US operations in Iraq further contributed to the destruction of key water infrastructure and facilitated the degradation of soil and vegetation. The politically fragmented context of post-invasion Iraq enabled the emergence of the Islamic State (IS) group that weaponized the scarce water resources to its advantage. By seeing control of dams and water supply systems, it cut off entire districts, towns or provinces from the outflow of the Euphrates and Tigris rivers, deliberately contaminated water with crude oil and used water to flood 10,000 houses and 200 square kilometers of fertile farmland, wiping out the entire harvest, killing livestock and displacing 60,000 locals.
In order to grasp the current environmental disaster in Iraq, it is necessary to consider the zero-sum game that is being played by various political forces in the last decades. The state is failing to monopolize the legitimate use of force and to build infrastructural power. Hence, micro-level environmental conflicts are mushrooming across the country. Provincial councils and governments accuse each other of exceeding water quotas and engage in unlawful use of force against each other. Violent inter-tribal clashes have proliferated over access to water, often because of lack of cooperation between upstream and downstream tribes.
The Kurdistan Regional Government, exploiting its upstream position within Iraq, has often threatened to reduce downstream flow to lobby Baghdad. Sectarian conflicts and remaining IS cells are starting hundreds of fires across the country, destroying vast areas of agricultural fields. Furthermore, years of a lack of education and government control are favoring unsustainable farming practices with detrimental repercussions on arable lands affecting crop rotations and land use.
Looking ahead, as the global climate mutates, rising temperatures and decreasing precipitations will only exacerbate environmental mismanagement of the last decades. Increasingly frequent droughts are devastating crop production, leading to unemployment — as agriculture accounts for 36% of all jobs — and increasing some diseases such as diarrhea and typhoid. Salinization is causing a 50% drop in agricultural production capacity over the last two decades.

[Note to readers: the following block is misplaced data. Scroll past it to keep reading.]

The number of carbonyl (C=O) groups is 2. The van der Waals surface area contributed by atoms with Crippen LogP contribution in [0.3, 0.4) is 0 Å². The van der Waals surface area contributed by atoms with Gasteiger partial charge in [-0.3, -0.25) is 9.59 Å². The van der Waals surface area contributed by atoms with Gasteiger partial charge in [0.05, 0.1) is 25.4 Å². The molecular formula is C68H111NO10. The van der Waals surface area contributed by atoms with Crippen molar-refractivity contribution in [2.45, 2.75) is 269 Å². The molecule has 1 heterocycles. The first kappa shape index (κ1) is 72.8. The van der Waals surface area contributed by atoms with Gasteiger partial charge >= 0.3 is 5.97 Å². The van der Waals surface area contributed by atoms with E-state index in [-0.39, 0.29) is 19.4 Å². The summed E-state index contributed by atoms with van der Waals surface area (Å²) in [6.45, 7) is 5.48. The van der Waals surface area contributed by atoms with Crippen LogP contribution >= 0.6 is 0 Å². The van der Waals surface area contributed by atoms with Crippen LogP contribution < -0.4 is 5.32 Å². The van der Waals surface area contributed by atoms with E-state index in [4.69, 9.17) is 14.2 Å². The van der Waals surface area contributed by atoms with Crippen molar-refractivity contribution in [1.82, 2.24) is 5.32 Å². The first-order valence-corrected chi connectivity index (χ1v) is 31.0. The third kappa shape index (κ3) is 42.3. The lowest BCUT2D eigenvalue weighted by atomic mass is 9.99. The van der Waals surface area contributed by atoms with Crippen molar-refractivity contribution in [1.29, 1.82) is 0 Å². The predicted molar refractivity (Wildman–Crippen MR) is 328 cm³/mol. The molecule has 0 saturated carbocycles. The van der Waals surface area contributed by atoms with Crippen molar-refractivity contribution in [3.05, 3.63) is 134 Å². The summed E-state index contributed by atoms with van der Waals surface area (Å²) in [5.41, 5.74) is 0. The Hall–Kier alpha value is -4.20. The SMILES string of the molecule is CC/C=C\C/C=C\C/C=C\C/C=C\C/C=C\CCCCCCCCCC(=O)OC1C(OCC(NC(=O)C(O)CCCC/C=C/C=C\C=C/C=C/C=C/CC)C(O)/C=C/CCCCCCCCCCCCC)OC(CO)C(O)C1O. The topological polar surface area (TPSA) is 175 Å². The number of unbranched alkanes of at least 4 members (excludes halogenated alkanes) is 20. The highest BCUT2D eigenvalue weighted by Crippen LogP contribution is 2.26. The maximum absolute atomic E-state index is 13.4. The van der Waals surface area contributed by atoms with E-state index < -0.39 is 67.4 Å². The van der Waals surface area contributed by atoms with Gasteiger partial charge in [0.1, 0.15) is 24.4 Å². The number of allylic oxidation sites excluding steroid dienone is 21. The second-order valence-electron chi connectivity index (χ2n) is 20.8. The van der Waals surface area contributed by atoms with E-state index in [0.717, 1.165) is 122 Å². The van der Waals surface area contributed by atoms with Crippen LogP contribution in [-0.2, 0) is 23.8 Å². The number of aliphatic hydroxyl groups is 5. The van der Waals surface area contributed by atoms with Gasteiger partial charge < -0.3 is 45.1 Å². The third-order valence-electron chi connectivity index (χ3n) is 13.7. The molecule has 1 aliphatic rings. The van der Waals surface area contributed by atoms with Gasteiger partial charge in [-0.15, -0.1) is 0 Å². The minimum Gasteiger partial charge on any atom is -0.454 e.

In many provinces, according to the International Organization for Migration, drought and pollution are the main reasons behind displacement. Decreasing water levels are affecting energy production at Iraq’s largest hydropower plants, while increasingly salinized water threatens the capacity of thermal power stations and is already poisoning livestock and people. The situation is likely to worsen before there is any improvement.
As demonstrated by the uprisings in Basra, Iraqis are protesting against the depletion of natural resources and demanding basic services from the government. Environmental degradation feeds into social insecurity, which in turn has the potential to feed into social conflict and instability. The government is trying to address such issues with a tentative environmental policy, but the prospects for further conflict and environmental disaster remain compelling. Unstoppable climate change is exacerbating the already complicated water politics that Iraq faces. The snowball effect across Iraq, and the region, is a serious policy challenge.
*[Gulf State Analytics is a partner institution of Fair Observer.]
The views expressed in this article are the author’s own and do not necessarily reflect Fair Observer’s editorial policy.
For more than 10 years, Fair Observer has been free, fair and independent. No billionaire owns us, no advertisers control us. We are a reader-supported nonprofit. Unlike many other publications, we keep our content free for readers regardless of where they live or whether they can afford to pay. We have no paywalls and no ads.
In the post-truth era of fake news, echo chambers and filter bubbles, we publish a plurality of perspectives from around the world. Anyone can publish with us, but everyone goes through a rigorous editorial process. So, you get fact-checked, well-reasoned content instead of noise.
We publish 2,500+ voices from 90+ countries. We also conduct education and training programs on subjects ranging from digital media and journalism to writing and critical thinking. This doesn’t come cheap. Servers, editors, trainers and web developers cost money. Please consider supporting us on a regular basis as a recurring donor or a sustaining member.